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The Ethical Workplace

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Power Hungry in Today's Workplace

March 6, 2013
Related Topics: Skills Testing and Assessment, Policies and Procedures, Succession Planning, Technology
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We sat next to each other, our phones and tablets spread out in front of us. We hadn't met or spoken. But we shared the same need: we were both hungry for power. We had a long flight ahead of us, a great time to catch up on emails, listen to music, review documents or maybe play online games. So we sat shoulder to shoulder sharing one of the scarce boarding gate outlets airlines provide as a convenience to their plugged-in passengers. With my earphones lost somewhere in my briefcase, I couldn't help but hear my power mate's one-way conversation. I got a primer on today's workplace.

She led a corporate sales team and needed to fill a key vacancy. She had two candidates—I'll call them Victor and Carla—and she shared her assessment with her colleague, me and anyone else close by. As for Victor:

"He's been with us a long time. But he's negative and hard to work with. I don't know that he has the patience to get along with customers. It's been a challenge for him to get along with some on the team. I'm not sure he has the attention to detail and follow through that's needed either. We've talked to him about this so I don't see the logic in putting him in the job. He's having enough trouble in the role he's in right now. But we need to consider him for the position."

I wondered why Victor was being vetted for a promotion; termination sounded like the wiser personnel action. I wanted to intrude and say, "Fire him. Victor's a disaster that's already happened. Why make it worse by giving him a customer-facing, revenue-critical sales role?" But I said nothing.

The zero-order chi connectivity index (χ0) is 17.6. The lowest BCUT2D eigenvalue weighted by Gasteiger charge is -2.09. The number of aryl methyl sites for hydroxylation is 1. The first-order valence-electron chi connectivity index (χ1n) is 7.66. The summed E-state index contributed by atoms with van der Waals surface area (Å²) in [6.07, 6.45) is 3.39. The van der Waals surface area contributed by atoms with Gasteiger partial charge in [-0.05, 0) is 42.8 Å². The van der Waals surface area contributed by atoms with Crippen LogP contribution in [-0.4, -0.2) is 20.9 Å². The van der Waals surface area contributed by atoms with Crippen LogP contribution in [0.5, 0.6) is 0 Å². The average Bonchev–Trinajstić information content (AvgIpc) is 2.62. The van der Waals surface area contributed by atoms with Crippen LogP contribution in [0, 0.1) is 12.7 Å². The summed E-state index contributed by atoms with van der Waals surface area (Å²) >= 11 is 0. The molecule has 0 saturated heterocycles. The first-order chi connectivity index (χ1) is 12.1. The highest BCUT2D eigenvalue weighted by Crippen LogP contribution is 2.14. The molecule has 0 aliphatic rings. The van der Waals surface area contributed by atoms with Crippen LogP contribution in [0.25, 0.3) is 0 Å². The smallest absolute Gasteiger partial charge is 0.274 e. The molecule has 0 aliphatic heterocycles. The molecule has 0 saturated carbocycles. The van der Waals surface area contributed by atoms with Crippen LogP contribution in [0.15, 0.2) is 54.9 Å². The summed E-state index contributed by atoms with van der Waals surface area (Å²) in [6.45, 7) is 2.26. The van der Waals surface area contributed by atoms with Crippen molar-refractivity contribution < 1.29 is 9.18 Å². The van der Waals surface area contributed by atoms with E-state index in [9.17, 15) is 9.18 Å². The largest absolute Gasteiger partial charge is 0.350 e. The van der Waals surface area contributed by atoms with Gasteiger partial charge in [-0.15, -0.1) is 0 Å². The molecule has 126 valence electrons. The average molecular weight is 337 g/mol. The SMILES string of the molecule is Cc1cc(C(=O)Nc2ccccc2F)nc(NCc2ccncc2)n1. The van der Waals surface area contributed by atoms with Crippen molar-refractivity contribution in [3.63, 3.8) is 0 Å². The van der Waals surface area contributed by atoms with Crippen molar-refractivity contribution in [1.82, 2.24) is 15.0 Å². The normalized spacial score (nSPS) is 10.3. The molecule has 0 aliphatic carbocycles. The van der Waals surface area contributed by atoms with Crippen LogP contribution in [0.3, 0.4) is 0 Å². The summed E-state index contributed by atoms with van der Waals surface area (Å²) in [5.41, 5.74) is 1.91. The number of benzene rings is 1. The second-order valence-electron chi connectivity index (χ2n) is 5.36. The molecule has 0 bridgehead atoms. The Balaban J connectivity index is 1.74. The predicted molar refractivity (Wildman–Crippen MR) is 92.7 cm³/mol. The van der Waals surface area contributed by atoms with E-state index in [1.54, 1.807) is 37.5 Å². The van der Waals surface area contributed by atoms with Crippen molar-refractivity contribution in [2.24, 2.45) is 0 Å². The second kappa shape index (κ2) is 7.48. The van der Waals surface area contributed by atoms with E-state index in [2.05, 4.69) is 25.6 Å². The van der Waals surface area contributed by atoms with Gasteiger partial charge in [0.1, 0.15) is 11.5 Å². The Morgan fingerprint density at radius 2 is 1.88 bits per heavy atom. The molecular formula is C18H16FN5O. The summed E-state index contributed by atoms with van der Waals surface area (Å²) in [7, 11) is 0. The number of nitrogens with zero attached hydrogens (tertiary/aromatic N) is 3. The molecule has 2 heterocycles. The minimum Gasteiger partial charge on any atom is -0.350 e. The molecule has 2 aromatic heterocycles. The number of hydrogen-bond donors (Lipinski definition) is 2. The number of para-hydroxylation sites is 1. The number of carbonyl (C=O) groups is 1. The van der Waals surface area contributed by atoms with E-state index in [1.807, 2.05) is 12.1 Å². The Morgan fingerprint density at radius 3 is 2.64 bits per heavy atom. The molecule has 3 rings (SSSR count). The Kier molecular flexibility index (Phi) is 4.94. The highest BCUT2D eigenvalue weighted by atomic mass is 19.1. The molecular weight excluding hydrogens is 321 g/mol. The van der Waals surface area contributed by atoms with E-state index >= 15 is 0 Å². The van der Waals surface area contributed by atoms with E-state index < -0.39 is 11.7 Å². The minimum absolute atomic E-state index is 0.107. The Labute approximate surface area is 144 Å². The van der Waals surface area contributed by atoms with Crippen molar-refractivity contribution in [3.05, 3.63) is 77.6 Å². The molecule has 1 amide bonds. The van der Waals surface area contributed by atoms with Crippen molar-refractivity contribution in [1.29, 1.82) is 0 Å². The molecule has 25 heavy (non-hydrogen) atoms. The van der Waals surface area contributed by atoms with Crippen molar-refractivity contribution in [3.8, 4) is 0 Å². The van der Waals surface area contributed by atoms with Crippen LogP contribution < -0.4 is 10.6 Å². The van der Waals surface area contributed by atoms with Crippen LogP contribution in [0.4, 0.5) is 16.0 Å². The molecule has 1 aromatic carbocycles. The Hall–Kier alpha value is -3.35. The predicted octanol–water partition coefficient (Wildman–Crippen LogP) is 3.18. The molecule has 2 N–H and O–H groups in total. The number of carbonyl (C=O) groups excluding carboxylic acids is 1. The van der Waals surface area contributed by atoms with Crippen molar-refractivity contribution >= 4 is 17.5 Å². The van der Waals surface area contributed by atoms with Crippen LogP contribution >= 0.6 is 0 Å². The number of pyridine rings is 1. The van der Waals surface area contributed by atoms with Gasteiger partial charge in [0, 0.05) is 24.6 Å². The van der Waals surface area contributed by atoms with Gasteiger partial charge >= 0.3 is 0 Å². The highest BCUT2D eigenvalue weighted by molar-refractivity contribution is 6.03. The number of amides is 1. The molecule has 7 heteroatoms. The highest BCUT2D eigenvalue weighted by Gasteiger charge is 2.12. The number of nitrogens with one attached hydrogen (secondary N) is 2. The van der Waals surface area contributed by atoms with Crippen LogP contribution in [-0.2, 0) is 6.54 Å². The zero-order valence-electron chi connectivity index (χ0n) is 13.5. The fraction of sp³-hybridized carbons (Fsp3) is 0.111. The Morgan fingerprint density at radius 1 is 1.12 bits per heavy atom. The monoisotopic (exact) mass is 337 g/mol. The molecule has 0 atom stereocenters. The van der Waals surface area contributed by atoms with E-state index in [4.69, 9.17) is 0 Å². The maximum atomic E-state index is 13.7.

Then I heard about Carla:

"She's got the talent. Customers love her, and she gets along great with the team. She hasn't been around as long as Victor, but she has the basic skills we need and can learn quickly. She follows through on details and works well with the team. But I know there'll be a problem. They'll say she is going to have kids soon, then she'll be on leave, then she'll be gone or come back and just go through the motions. I know, I knowthat's so last century. But it is something we have to deal with."

As to Carla, I thought, "Are you nuts? Apart from being at the cusp of a myopic business decision, aren't you aware that you're on the verge of violating the law and likely your organization's standards?" I concluded that she spoke her candid truth in what she imagined was the privacy of the airline boarding gate away from her office and other colleagues.

Here's what my power mate's conversation taught me.

  • There is no way to distinguish between the workplace and private worlds. Every conversation is public when other people are around. A plaintiff's lawyer could have been right next to her using his smart phone app to record her comments. The reality here is that the workplace is everyplace in terms of what we say and communicate. To think and act otherwise is a prescription for disaster.
  • We talk about performance as being the key metric which drives decisions. But too many choices are still guided by irrelevancies or illegalities. We can have every smart device available—or soon to be created—but they don't eliminate our own biases; they magnify and reveal them.

As for solutions, our thirst for instant communication outpaces discretion and judgment and they need to be brought up to speed fast. More to the point, we all need constant reminders and discipline to focus on business criteria and leave our biases with our typewriters, carbon copies, and dictating machines—real remnants of the last century.

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